A traffic stop should consist of verifying the driver’s license and registration information, running a background check on the vehicle and driver, and issuing a warning or ticket unless there is a “reasonable suspicion” of a crime.
Remember this if you’re pulled over. In all circumstances that result in you or one of your employees ending up at the station for questioning, testing, or charging, you need to contact me immediately.
We’re all entering somewhat uncharted waters in 2022 when half the counties in Montana will be open to recreational marijuana purchase and use, while the other half will not unless they get voter approval. HB 701 does not allow for the establishment of new dispensaries for the first 18 months, until the middle of 2023. Opponents of HB 701 worry that this gap will embolden the black market. All laws, it seems, can have unintended consequences.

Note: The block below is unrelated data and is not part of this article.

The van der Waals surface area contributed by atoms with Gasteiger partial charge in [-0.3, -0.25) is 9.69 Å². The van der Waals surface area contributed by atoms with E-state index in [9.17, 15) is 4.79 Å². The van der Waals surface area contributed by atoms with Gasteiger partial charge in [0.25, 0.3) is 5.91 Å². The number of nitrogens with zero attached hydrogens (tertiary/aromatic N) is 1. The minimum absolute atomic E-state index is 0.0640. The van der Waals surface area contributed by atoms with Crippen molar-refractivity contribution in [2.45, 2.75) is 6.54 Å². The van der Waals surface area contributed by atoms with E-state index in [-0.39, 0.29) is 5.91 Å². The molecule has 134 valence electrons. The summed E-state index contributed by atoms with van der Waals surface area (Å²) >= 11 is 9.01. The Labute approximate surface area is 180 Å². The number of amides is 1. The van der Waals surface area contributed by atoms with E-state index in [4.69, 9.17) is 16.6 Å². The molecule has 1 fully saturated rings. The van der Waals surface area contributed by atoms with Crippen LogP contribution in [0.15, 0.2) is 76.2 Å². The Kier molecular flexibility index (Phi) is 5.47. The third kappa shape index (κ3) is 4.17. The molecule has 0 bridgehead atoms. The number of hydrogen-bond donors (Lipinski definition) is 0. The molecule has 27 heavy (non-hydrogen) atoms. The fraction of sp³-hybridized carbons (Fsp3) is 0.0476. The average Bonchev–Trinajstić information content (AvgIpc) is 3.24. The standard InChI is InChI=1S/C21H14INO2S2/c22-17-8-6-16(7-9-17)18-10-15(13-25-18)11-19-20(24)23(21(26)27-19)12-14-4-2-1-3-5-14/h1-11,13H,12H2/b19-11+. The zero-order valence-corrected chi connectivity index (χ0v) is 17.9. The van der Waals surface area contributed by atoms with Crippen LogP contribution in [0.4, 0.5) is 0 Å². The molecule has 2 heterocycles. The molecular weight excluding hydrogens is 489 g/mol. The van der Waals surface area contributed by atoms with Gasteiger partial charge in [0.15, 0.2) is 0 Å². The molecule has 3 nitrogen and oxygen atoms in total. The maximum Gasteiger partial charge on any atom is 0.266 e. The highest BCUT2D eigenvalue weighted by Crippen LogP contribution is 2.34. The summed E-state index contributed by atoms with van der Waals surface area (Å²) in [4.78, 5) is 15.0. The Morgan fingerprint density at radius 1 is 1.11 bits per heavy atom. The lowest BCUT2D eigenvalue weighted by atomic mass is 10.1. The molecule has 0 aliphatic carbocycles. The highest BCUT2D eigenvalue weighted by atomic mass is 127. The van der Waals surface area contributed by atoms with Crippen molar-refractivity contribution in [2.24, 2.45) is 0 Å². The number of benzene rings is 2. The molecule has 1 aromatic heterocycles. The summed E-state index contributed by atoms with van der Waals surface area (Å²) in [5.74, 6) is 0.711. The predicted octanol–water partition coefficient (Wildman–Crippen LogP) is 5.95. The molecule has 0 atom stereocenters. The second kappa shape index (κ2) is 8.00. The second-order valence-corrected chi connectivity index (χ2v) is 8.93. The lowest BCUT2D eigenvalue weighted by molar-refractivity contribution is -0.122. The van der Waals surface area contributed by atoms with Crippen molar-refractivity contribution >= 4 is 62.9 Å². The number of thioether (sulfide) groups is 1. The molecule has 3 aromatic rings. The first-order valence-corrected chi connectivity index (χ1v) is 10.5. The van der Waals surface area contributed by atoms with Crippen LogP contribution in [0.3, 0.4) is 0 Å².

In the meantime, driving on Montana highways under the influence or in possession of marijuana or its products or paraphernalia can land you in legal hot water unless you observe the guidelines and guidance that I gave you earlier.
If you are facing legal issues regarding either marijuana possession, sale, distribution or delivery, or driving under the influence, contact me immediately. My practice is centered in Bozeman, but I serve clients from around the state. I will represent you with years of knowledge and experience regarding marijuana laws in Montana and with a passion to protect your rights.